Cost of Cycling to Work
It costs a commuter around £300 each year to cycle to work. The commuter must purchase a cycle and related equipment, which we estimate at £1,000 to buy a commuting bicycle and a lock, backpack or basket and some rain gear.
While a top-end bicycle can cost thousands of pounds, a budget-conscious commuter can get from point A to point B on a less expensive bike—with the added advantage that a cheaper bike is less likely to be a target for thieves. The £1,000 budget leaves room for a £750 pedal cycle, plus money to buy a Sold Secure Gold standard lock—which you can get for under £100—and some other gear to help carry your belongings or keep you dry.
Assuming conservatively that you need to replace your bicycle and gear every five years, the annual depreciation cost of your £1,000 investment is £200 (£1,000 divided by 5 years = £200 per year). Add to this an estimated annual service and repair cost of £100 and it will cost around £300 per year to cycle to work. If you're eligible for the Cycle to Work Scheme you'll pay even less.
|Annual Cost to Cycle to Work|
|Cost of Bicycle||£750|
|Cost of Lock||£80|
|Cost of Other Equipment (e.g., backpack and rain gear)||£170|
|Equipment Cost||£1,000 or £200/year for 5 years|
|Cost of Annual Bicycle Service and Repairs||£100|
|Annual Cost (assuming you replace your cycle and gear every 5 years)||£300|
Cost to Take the Tube or Train to Work
Travelling 7.5 miles to work on the tube or train will cost around £2,000 per year, depending on where you live. Those in London would pay £2,020 for the cost of an annual Travelcard for Zones 1 - 4 (which would cover a 7.5 mile commute into central London).
Those living elsewhere in the UK would pay a similar amount. According to research from VoucherCloud, Brits pay £0.55 per mile (the most expensive in Europe). Using this metric, a commuter travelling 7.5 miles by train, twice a day, 48 weeks a year would therefore pay £1,980 per year in train fares.
|Annual Cost to Take the Train or Tube to Work|
|London Tube||Annual Travel Card Zones 1 - 4||£2,020|
|Train||£0.55 per mile times 7.5 miles, twice a day, 48 weeks a year||£1,980|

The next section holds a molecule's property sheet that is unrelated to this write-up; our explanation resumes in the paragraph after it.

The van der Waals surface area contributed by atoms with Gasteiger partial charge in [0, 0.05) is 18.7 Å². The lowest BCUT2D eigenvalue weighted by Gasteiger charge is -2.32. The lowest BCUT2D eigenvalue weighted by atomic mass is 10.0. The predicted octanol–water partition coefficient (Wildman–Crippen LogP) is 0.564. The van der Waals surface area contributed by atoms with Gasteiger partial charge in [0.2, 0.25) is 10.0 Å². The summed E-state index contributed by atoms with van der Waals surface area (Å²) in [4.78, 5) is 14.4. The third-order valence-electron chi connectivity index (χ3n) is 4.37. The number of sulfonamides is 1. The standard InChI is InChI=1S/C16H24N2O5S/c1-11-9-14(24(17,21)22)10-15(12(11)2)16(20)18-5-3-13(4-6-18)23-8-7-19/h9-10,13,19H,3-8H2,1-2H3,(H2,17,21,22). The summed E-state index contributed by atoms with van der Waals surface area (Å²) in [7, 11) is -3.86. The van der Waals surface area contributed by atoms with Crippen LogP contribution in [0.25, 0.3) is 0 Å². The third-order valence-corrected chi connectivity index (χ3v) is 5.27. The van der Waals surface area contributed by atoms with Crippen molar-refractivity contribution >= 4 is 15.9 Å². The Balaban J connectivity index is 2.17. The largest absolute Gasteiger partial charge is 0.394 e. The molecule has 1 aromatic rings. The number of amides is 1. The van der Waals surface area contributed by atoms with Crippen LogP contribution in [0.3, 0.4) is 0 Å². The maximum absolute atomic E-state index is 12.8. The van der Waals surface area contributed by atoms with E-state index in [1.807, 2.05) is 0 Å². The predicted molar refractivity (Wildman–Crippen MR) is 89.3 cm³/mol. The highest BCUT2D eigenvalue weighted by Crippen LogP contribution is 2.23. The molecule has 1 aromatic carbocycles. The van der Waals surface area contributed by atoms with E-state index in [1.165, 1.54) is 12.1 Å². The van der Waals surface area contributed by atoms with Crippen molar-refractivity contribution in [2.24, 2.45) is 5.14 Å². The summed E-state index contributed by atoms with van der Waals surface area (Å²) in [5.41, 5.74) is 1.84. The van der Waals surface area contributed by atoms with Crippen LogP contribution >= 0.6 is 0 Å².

It's Still Cheaper to Cycle, Even if You Take the Train on Poor Weather Days
Even if a commuter doesn't want to bike on especially cold or wet days, they'd still be better off financially buying the occasional ticket and riding their bike the rest of the time. For example, a London commuter with an Oyster card would pay a maximum of £10.10 per day to use the tube between Zones 1 - 4 when using Pay As You Go on days they don't cycle. If this commuter takes the tube on fewer than 170 days per year, they come out ahead vs. buying an annual Travel Card.
This is because the commuter saves £1,720 per year by cycling instead of buying an annual Travel Card (£2,020 Travel Card cost minus the cost of cycling to work of £300 = £1,720). Dividing this £1,720 savings by the £10.10 maximum cost of using the tube gives us 170 days. Since it only rained 147 days in the UK last year, even someone who never wants to ride in the rain would be better off financially by cycling to work only on sunny days and using Pay As You Go on rainy days.
Cost to Drive to Work
A commuter driving a Ford Fiesta should expect to pay over £2,900 per year to drive 7.5 miles to and from work every day. Driving to work is typically the most expensive commuting option, even if you don't need to pay for parking once you get to work. This cost can be broken down into a lease fee, insurance premium and petrol costs. A Ford Fiesta can be leased starting from £160 per month, which adds up to £1,920 over 12 months. The average cost of car insurance for a 35-year-old driver of a Ford Fiesta starts from around £639 per year. Finally, a driver should expect to pay a petrol cost of around £379 for petrol to drive a Ford Fiesta 3,600 miles per year.
|Annual Cost to Drive to Work|
|Lease Fees for a Ford Fiesta||£160 per month/£1,920 per year|